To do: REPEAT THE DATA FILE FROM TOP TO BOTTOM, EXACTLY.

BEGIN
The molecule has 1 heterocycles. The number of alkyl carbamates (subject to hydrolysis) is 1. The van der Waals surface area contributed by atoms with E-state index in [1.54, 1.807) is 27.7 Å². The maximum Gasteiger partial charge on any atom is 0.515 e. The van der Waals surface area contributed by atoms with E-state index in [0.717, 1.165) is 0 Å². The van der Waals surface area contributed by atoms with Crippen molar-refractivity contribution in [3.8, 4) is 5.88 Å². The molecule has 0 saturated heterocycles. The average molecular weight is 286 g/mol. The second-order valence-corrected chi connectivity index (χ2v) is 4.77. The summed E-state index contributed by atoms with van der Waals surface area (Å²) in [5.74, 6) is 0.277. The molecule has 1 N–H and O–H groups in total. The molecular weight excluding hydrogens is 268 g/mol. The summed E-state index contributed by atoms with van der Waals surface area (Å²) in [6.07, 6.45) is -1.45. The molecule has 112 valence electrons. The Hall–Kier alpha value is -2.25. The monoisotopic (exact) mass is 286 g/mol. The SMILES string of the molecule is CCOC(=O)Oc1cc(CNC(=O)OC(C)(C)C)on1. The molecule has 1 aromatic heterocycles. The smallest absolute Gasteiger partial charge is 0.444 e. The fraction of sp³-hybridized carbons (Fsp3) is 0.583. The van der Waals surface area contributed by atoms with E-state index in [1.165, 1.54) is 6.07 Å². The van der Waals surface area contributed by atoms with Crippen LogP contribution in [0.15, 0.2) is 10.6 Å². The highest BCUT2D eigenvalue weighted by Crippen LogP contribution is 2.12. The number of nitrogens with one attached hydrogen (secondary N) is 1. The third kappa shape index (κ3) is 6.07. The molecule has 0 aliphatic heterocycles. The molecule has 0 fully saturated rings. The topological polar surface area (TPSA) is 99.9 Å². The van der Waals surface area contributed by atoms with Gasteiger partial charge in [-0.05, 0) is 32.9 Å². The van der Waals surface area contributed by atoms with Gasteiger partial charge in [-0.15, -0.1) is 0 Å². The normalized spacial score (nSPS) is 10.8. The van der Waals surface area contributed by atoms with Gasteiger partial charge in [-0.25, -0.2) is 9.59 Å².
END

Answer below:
The molecule has 1 heterocycles. The number of alkyl carbamates (subject to hydrolysis) is 1. The van der Waals surface area contributed by atoms with E-state index in [1.54, 1.807) is 27.7 Å². The maximum Gasteiger partial charge on any atom is 0.515 e. The van der Waals surface area contributed by atoms with E-state index in [0.717, 1.165) is 0 Å². The van der Waals surface area contributed by atoms with Crippen molar-refractivity contribution in [3.8, 4) is 5.88 Å². The molecule has 0 saturated heterocycles. The average molecular weight is 286 g/mol. The second-order valence-corrected chi connectivity index (χ2v) is 4.77. The summed E-state index contributed by atoms with van der Waals surface area (Å²) in [5.74, 6) is 0.277. The molecule has 1 N–H and O–H groups in total. The molecular weight excluding hydrogens is 268 g/mol. The summed E-state index contributed by atoms with van der Waals surface area (Å²) in [6.07, 6.45) is -1.45. The molecule has 112 valence electrons. The Hall–Kier alpha value is -2.25. The monoisotopic (exact) mass is 286 g/mol. The SMILES string of the molecule is CCOC(=O)Oc1cc(CNC(=O)OC(C)(C)C)on1. The molecule has 1 aromatic heterocycles. The smallest absolute Gasteiger partial charge is 0.444 e. The fraction of sp³-hybridized carbons (Fsp3) is 0.583. The van der Waals surface area contributed by atoms with E-state index in [1.165, 1.54) is 6.07 Å². The van der Waals surface area contributed by atoms with Crippen LogP contribution in [0.15, 0.2) is 10.6 Å². The highest BCUT2D eigenvalue weighted by Crippen LogP contribution is 2.12. The number of nitrogens with one attached hydrogen (secondary N) is 1. The third kappa shape index (κ3) is 6.07. The molecule has 0 aliphatic heterocycles. The molecule has 0 fully saturated rings. The topological polar surface area (TPSA) is 99.9 Å². The van der Waals surface area contributed by atoms with Gasteiger partial charge in [-0.05, 0) is 32.9 Å². The van der Waals surface area contributed by atoms with Gasteiger partial charge in [-0.15, -0.1) is 0 Å². The normalized spacial score (nSPS) is 10.8. The van der Waals surface area contributed by atoms with Gasteiger partial charge in [-0.25, -0.2) is 9.59 Å².